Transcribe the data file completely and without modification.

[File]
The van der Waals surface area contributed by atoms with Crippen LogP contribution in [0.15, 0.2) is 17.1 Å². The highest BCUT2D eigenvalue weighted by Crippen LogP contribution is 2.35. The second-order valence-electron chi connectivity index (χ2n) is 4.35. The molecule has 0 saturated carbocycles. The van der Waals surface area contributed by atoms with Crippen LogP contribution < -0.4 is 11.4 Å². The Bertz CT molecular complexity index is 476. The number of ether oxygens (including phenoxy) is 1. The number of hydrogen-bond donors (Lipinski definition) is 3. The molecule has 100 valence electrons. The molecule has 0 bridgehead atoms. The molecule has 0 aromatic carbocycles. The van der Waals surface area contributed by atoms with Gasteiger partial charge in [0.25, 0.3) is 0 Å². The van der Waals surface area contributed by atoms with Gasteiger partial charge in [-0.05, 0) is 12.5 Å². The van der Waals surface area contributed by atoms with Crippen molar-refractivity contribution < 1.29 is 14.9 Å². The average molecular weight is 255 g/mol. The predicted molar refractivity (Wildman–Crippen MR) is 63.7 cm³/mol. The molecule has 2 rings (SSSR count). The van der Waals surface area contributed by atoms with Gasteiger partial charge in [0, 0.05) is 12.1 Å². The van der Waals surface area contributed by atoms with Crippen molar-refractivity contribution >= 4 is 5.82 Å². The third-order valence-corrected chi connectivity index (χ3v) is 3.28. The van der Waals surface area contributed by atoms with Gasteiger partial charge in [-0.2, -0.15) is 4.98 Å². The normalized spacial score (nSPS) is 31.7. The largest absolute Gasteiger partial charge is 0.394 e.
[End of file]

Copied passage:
The van der Waals surface area contributed by atoms with Crippen LogP contribution in [0.15, 0.2) is 17.1 Å². The highest BCUT2D eigenvalue weighted by Crippen LogP contribution is 2.35. The second-order valence-electron chi connectivity index (χ2n) is 4.35. The molecule has 0 saturated carbocycles. The van der Waals surface area contributed by atoms with Crippen LogP contribution < -0.4 is 11.4 Å². The Bertz CT molecular complexity index is 476. The number of ether oxygens (including phenoxy) is 1. The number of hydrogen-bond donors (Lipinski definition) is 3. The molecule has 100 valence electrons. The molecule has 0 bridgehead atoms. The molecule has 0 aromatic carbocycles. The van der Waals surface area contributed by atoms with Gasteiger partial charge in [0.25, 0.3) is 0 Å². The van der Waals surface area contributed by atoms with Gasteiger partial charge in [-0.05, 0) is 12.5 Å². The van der Waals surface area contributed by atoms with Crippen molar-refractivity contribution < 1.29 is 14.9 Å². The average molecular weight is 255 g/mol. The predicted molar refractivity (Wildman–Crippen MR) is 63.7 cm³/mol. The molecule has 2 rings (SSSR count). The van der Waals surface area contributed by atoms with Gasteiger partial charge in [0, 0.05) is 12.1 Å². The van der Waals surface area contributed by atoms with Crippen molar-refractivity contribution >= 4 is 5.82 Å². The third-order valence-corrected chi connectivity index (χ3v) is 3.28. The van der Waals surface area contributed by atoms with Gasteiger partial charge in [-0.2, -0.15) is 4.98 Å². The normalized spacial score (nSPS) is 31.7. The largest absolute Gasteiger partial charge is 0.394 e.